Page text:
Meg's Reviews > Moonlight in Odessa: A Novel

Moonlight in Odessa by Janet Skeslien Charles
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Apr 02, 2011

really liked it
bookshelves: sent-for-review, read-in-2011, contemporary-fiction
Read from April 02 to 04, 2011

Janet Skeslien Charles’ Moonlight In Odessa is addictive, unexpected and a deeply acquired taste — I’ll say that right off the bat. It’s bawdy. A little over-the-top. Funny but also tragic; fascinating, but almost morbidly so. Deeply entrenched in romance, love, sex — and everything in between. It’s about making choices and where those choices lead you.

I started this book on a sunny afternoon, intimidated by its girth, but it wasn’t long before I was hopelessly sucked into Daria’s story and enchanted by her Boba, a strong woman who raised her granddaughter alone. Daria’s devotion to her only close relative is heartwarming, and I longed to spend time enjoying feasts in their tiny flat. Though Daria’s new job comes with terrible compromises, I understood why she took it: it was an opportunity. And in a city rife with suffering and financial troubles, that opportunity meant a better life for Boba. Boba — to whom she owed everything.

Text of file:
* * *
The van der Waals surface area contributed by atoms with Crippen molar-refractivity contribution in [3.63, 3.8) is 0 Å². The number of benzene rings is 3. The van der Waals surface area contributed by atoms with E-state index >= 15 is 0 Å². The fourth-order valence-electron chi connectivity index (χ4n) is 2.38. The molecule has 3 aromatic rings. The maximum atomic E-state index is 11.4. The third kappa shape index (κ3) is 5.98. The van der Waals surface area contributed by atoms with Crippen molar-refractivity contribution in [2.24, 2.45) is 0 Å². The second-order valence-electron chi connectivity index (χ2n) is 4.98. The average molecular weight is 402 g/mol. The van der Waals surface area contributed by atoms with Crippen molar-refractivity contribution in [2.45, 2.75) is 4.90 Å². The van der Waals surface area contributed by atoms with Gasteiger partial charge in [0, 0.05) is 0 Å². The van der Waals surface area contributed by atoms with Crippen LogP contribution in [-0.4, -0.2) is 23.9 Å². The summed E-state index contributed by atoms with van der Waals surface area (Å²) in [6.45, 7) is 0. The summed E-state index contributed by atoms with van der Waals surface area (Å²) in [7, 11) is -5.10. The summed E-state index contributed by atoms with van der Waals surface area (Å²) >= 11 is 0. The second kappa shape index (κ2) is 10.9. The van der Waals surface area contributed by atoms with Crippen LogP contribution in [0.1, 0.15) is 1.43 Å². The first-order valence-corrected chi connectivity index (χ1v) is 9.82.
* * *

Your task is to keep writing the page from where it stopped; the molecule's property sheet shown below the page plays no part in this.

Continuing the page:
When Daria begins her second job with the mail-order — or email-order — bride agency, the plot spun in a wildly different direction. We’d spent more than 100 pages establishing life in Odessa, and Charles skillfully detailed Daria’s circumstances — and what would bring her to the decisions she made. Never rushed and always entertaining, we’re given a solid look into our narrator’s world without ever getting weighed down with detail. These were people I felt I really knew.

But I never knew where we were headed, never knew what was around the next bend — and neither, it seems, did Daria. Intelligent, beautiful and strong-willed, it was hard to imagine her making certain decisions . . . but then again, it wasn’t. Charles deftly spun web after web, ensnaring readers, and even I couldn’t help but feel Daria had made the right choices . . . until she didn’t. It was a hard story to put down.

Moonlight In Odessa places a huge emphasis on the cultural differences between American and Ukrainian culture, and the author herself — an American — spent two years studying in the title city. Daria’s voice feels very authentic — so much so that I was shocked to learn Charles is not from Odessa. Reading about Daria’s culture shock further endeared her to me, and I loved her perceptions of American idioms and behaviors. It’s always interesting to view your own world through another’s lens.

But though I really enjoyed it, I concede that this wouldn’t be a book for everyone. The novel closely looks at sex, love and the differences therein, and some of the situations made me a little uncomfortable. Having just watched a documentary on online brides, I was fascinated by Charles’ novel — and would recommend it to contemporary fiction lovers seeking an unconventional sort of story.
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Reading Progress

04/02/2011 page 41
12.0% "Very amusing so far!"
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